Casablanca (1942)

Author: Dr.Mandar---

Casablanca
Year: 1942
Cast: Humphrey Bogart, Ingrid Bergman

Some movies just happen and then remain in memory for posterity. Casablanca was one such movie. How else could you explain that a none-too- hyped, an all-shot-indoors black-and-white film made in 1942- right in the middle of the Second World War ; a film shot with day-to-day script changes and featuring a second choice lead pair could go on to be voted by American Film Institute as the second-ever greatest Hollywood film? Add to that the mystique of the most misquoted Hollywood one-liner ‘Play it again, Sam’- a dialogue commonly attributed to Casablanca but never really happening in film and the build-up to watch this classic is just perfect.

During the 2nd World War, Casablanca- a French- governed Moroccan town had become an important hub for Europeans under the Nazi threat. From Casablanca they could escape to America through the Portuguese port of Lisbon. But the problem lay in getting the exit visa permit to Lisbon. Enter Rick Blaine (Humphrey Bogart) - an influential, ‘I stick my neck out for nobody’ kind of a tight-lipped, cynical nightclub owner, who comes into possession of two stolen exit permits. As if drawn by fate, in walks Ilsa (Ingrid Bergman) into the same night-club. Ilsa is Rick’s former lover who had suddenly disappeared from his life a few years ago, having gone back on her word to leave Paris with him. Now she is there with her husband Victor Laszlo (Paul Henreid) – a famous French resistance leader and they are in search for the elusive exit permits to escape to America to continue the resistance movement. The corrupt French police captain Renault (Claude Rains) and an arrogant German officer Major Strasser (Conrad Veidt) are already on the look-out for the suspected fleeing attempt by Laszlo.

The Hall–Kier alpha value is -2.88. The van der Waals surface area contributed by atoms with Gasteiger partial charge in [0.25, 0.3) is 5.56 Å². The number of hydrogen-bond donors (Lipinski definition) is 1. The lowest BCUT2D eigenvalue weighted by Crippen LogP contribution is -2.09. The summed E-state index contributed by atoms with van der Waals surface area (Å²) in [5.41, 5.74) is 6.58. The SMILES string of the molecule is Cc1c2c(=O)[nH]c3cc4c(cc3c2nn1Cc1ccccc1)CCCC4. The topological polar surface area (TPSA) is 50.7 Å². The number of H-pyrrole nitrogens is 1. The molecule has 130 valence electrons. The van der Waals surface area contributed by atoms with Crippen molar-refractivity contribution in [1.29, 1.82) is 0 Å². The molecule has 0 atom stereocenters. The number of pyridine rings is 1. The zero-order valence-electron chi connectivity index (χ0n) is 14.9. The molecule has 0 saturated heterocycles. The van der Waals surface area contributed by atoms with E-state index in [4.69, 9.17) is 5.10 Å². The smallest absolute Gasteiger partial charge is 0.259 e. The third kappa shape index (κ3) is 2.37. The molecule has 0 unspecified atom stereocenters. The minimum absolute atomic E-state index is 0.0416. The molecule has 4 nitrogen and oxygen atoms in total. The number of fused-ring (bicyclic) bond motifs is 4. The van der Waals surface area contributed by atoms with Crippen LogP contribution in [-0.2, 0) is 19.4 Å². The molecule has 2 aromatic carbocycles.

Under the murky cloud of war and political uncertainty, this unexpected meeting of former lovers rekindles old flames and clears mists of doubts. The wall of silence and cynicism built by Rick around himself starts to crumble. Now it’s a question of choices- who will use those permits to leave Casablanca? Whether it will be Ilsa and Rick or Ilsa and her husband?
 
Playing on the values of love, sacrifice and nationalism the story draws you inside with its sheer emotional force. Multitude of multi-layered characters, witty dialogues, flawless direction (Michael Curtiz), excellent performances, a searing chemistry between Humphrey Bogart and Ingrid Bergman and a crackerjack lump-in-the-throat, bitter-sweet ending all make Casablanca an all time classic.
 
Based on a play ‘Everybody comes to Rick’s’ (which was its original title), the film won three Oscars- for best film, best direction and best script-writing. As luck would have it, both Bogart and Begman never even got Oscar nominations for their timeless portrayals!
 

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